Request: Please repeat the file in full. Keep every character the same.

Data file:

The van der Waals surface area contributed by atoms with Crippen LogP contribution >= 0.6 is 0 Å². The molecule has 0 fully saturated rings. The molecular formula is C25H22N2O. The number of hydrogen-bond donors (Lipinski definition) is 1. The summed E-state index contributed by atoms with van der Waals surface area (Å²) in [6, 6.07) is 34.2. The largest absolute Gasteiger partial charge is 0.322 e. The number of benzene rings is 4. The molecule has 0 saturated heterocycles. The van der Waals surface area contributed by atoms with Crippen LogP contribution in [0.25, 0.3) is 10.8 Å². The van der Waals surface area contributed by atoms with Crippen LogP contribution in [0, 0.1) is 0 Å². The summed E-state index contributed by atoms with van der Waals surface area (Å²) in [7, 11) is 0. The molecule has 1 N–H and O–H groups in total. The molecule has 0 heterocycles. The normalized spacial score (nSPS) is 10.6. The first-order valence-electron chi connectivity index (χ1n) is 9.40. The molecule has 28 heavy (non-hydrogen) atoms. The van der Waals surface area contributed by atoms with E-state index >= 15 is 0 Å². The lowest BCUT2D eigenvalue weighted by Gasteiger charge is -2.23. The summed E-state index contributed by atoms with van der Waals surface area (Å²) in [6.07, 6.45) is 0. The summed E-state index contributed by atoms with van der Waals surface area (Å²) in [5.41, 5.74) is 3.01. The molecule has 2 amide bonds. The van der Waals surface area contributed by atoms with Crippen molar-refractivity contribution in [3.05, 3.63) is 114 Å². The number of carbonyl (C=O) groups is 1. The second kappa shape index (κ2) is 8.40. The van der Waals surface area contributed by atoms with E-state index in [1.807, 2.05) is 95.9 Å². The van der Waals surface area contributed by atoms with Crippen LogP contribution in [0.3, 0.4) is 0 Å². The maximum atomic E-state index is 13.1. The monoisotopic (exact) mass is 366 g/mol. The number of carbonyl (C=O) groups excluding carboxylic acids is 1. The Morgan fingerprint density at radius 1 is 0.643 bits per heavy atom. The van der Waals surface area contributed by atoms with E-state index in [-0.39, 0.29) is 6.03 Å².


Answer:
The van der Waals surface area contributed by atoms with Crippen LogP contribution >= 0.6 is 0 Å². The molecule has 0 fully saturated rings. The molecular formula is C25H22N2O. The number of hydrogen-bond donors (Lipinski definition) is 1. The summed E-state index contributed by atoms with van der Waals surface area (Å²) in [6, 6.07) is 34.2. The largest absolute Gasteiger partial charge is 0.322 e. The number of benzene rings is 4. The molecule has 0 saturated heterocycles. The van der Waals surface area contributed by atoms with Crippen LogP contribution in [0.25, 0.3) is 10.8 Å². The van der Waals surface area contributed by atoms with Crippen LogP contribution in [0, 0.1) is 0 Å². The summed E-state index contributed by atoms with van der Waals surface area (Å²) in [7, 11) is 0. The molecule has 1 N–H and O–H groups in total. The molecule has 0 heterocycles. The normalized spacial score (nSPS) is 10.6. The first-order valence-electron chi connectivity index (χ1n) is 9.40. The molecule has 28 heavy (non-hydrogen) atoms. The van der Waals surface area contributed by atoms with E-state index >= 15 is 0 Å². The lowest BCUT2D eigenvalue weighted by Gasteiger charge is -2.23. The summed E-state index contributed by atoms with van der Waals surface area (Å²) in [6.07, 6.45) is 0. The summed E-state index contributed by atoms with van der Waals surface area (Å²) in [5.41, 5.74) is 3.01. The molecule has 2 amide bonds. The van der Waals surface area contributed by atoms with Crippen molar-refractivity contribution in [3.05, 3.63) is 114 Å². The number of carbonyl (C=O) groups is 1. The second kappa shape index (κ2) is 8.40. The van der Waals surface area contributed by atoms with E-state index in [1.807, 2.05) is 95.9 Å². The van der Waals surface area contributed by atoms with Crippen LogP contribution in [0.3, 0.4) is 0 Å². The maximum atomic E-state index is 13.1. The monoisotopic (exact) mass is 366 g/mol. The number of carbonyl (C=O) groups excluding carboxylic acids is 1. The Morgan fingerprint density at radius 1 is 0.643 bits per heavy atom. The van der Waals surface area contributed by atoms with E-state index in [-0.39, 0.29) is 6.03 Å².